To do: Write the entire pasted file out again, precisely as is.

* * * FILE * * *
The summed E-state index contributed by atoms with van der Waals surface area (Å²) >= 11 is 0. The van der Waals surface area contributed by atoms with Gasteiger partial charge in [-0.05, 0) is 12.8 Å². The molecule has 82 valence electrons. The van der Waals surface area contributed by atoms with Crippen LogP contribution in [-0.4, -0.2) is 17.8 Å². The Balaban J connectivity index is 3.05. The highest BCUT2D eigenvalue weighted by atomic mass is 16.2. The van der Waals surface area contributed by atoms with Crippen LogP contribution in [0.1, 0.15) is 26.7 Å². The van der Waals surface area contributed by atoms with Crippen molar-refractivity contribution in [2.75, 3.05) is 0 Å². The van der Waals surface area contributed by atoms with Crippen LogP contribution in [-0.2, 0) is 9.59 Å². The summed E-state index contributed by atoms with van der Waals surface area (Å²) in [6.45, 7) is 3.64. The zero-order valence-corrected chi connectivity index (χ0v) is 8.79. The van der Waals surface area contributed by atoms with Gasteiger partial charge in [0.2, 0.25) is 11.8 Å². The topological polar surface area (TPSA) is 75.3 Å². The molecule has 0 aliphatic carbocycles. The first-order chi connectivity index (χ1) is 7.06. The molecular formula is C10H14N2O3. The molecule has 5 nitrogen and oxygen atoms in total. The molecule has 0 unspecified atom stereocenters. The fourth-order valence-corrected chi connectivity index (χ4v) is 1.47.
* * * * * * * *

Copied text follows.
The summed E-state index contributed by atoms with van der Waals surface area (Å²) >= 11 is 0. The van der Waals surface area contributed by atoms with Gasteiger partial charge in [-0.05, 0) is 12.8 Å². The molecule has 82 valence electrons. The van der Waals surface area contributed by atoms with Crippen LogP contribution in [-0.4, -0.2) is 17.8 Å². The Balaban J connectivity index is 3.05. The highest BCUT2D eigenvalue weighted by atomic mass is 16.2. The van der Waals surface area contributed by atoms with Crippen LogP contribution in [0.1, 0.15) is 26.7 Å². The van der Waals surface area contributed by atoms with Crippen molar-refractivity contribution in [2.75, 3.05) is 0 Å². The van der Waals surface area contributed by atoms with Crippen LogP contribution in [-0.2, 0) is 9.59 Å². The summed E-state index contributed by atoms with van der Waals surface area (Å²) in [6.45, 7) is 3.64. The zero-order valence-corrected chi connectivity index (χ0v) is 8.79. The van der Waals surface area contributed by atoms with Gasteiger partial charge in [0.2, 0.25) is 11.8 Å². The topological polar surface area (TPSA) is 75.3 Å². The molecule has 0 aliphatic carbocycles. The first-order chi connectivity index (χ1) is 7.06. The molecular formula is C10H14N2O3. The molecule has 5 nitrogen and oxygen atoms in total. The molecule has 0 unspecified atom stereocenters. The fourth-order valence-corrected chi connectivity index (χ4v) is 1.47.